House Raffles for Charity: How to Know What Your Ticket Buys

Want to win a house and do good at the same time? To raise money for I Am Now, a North Carolina-based nonprofit agency that helps homeless youth get back on their feet, local housing guru and I Am Now board member Tim Taylor will raffle off his Davidson County home with proceeds benefiting the charity.

It's one of several home raffles that charities have been using in recent years to raise funds.The goal in this case, Taylor said in an interview, is to raise enough capital to buy I Am Now a home of its own, one that will house transitional youth coming out of the foster care program who are struggling to get on their feet. To do that, Taylor plans to donate his own home -- a $450,000, 6,000-square-foot spread he built himself -- to whomever holds the winning $100 ticket. While the winner will get the home mortgage-free, they would still be required to pay taxes on the property.

Drawings for a $10,000 and $5,000 cash prize will also be held.

Before buying a ticket in a home raffle -- even for a good cause -- it's important for potential owners to know all the particulars though.

Taylor isn't the first homeowner to raffle off his home. With the housing market still snail slow, an increasing number of homeowners are turning to raffles as a means of moving property. Earlier this year a Colorado man raffled off his $1 million home to benefit local animal shelters and food banks while a San Francisco home worth a sweet $3 million will go to one lucky winner on June 25.

Before purchasing a ticket, Neil Garfinkel, a real estate attorney with Abrams, Garfinkel, Margolis, Bergson, LLP in New York City, says potential homeowners need to do their research.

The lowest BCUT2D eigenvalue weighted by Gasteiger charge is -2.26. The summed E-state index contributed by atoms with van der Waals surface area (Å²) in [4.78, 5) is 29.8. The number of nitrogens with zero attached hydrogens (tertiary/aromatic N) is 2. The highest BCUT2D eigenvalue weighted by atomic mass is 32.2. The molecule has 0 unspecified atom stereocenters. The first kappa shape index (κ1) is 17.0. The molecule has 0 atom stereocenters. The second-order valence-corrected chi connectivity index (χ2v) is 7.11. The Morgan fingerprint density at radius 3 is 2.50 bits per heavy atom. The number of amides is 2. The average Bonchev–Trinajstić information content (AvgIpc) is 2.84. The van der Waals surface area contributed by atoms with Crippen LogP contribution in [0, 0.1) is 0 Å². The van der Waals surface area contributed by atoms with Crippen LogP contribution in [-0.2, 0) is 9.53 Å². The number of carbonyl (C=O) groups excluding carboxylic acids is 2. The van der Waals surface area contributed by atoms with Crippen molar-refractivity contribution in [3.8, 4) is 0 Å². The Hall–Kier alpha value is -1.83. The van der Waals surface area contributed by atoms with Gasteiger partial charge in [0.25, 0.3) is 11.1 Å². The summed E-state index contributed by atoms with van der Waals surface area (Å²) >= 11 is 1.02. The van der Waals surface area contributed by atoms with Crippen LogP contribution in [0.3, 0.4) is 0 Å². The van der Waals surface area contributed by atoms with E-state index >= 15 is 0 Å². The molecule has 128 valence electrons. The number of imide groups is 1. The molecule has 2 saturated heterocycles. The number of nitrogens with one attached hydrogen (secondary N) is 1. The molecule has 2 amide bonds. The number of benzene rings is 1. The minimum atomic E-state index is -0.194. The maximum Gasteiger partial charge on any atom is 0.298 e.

"[Participants] need to verify that the raffle is legal first," says Garfinkel. "There have been a couple of raffle scams out there. Secondly, they need to ask who's holding the money for the sale? What costs are associated with the transaction? Who's covering the closing costs and what are the ramifications of ownership?"

Since states vary tremendously in terms of how they handle raffle transactions, Garfinkel urges ticket purchasers to contact their state's housing department to verify that the raffle is legal then contact those overseeing the raffle transaction and ask for a copy of the housing contract.

"This kind of thing is definitely not something we see in the mainstream, so you have to check into it a little bit more," Garfinkel states. "It would be terrible to spend $100 on a ticket and get scammed."

I Am Now assures participants its intentions are pure. "This is a win-win situation," Taylor said. "Someone is going to get the ultimate prize, but just by participating in the raffle you are contributing."
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